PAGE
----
Processor (CPU)

Any gaming PC needs a powerful CPU to run smoothly. For a gaming machine, it’s one of the main gaming PC components that sets it apart from the rest of your computer, and it’s the silicon soul of your machine.

Currently, AMD and Intel are the two largest producers of CPU processors. Both of these companies provide strong CPUs for gaming, and they’re in fierce competition with one another. As a reminder, it is crucial to know that Intel motherboards and AMD CPUs are incompatible.

In computing terms, cores are the processor’s processing units. The number of cores in today’s CPUs ranges from two to 64, and each processor comprises four to eight cores. Each core can execute a task or cooperate to accomplish a single operation more effectively and make certain software functions quicker.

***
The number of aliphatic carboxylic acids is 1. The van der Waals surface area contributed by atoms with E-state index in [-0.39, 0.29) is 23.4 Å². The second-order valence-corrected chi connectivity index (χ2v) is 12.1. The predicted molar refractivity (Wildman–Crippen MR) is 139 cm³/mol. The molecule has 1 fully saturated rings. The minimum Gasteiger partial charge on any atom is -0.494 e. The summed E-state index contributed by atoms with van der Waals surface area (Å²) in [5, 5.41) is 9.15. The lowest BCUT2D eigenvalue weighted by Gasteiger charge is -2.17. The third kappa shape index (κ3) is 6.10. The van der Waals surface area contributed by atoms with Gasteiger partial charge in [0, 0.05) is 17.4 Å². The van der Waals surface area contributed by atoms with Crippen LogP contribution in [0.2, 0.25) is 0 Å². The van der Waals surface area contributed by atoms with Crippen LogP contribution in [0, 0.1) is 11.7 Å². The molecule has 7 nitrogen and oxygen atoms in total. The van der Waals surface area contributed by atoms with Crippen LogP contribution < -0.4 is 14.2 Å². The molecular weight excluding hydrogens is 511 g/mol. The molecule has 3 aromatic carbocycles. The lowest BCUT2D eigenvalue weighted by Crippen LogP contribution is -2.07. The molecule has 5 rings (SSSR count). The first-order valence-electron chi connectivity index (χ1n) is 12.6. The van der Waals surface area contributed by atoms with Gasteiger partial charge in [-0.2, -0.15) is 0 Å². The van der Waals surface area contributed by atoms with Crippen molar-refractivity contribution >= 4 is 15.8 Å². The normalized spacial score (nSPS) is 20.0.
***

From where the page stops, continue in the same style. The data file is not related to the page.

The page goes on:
How many jobs your PC can do at once is determined by how many threads it has. Hyperthreading, which adds an extra thread to each core, is common in current processors, making it basically an additional virtual core.

Gigahertz (GHz) clock speed is a measure of computing speed. As of now, current AAA games can be run with processors at a clock speed of 3.5 to 4.0 GHz. On the other hand, single-thread performance is more critical. Therefore, before overclocking, make sure that your preferred CPU is capable of overclocking and that you intend to monitor your case’s temperature and provide appropriate cooling for your case.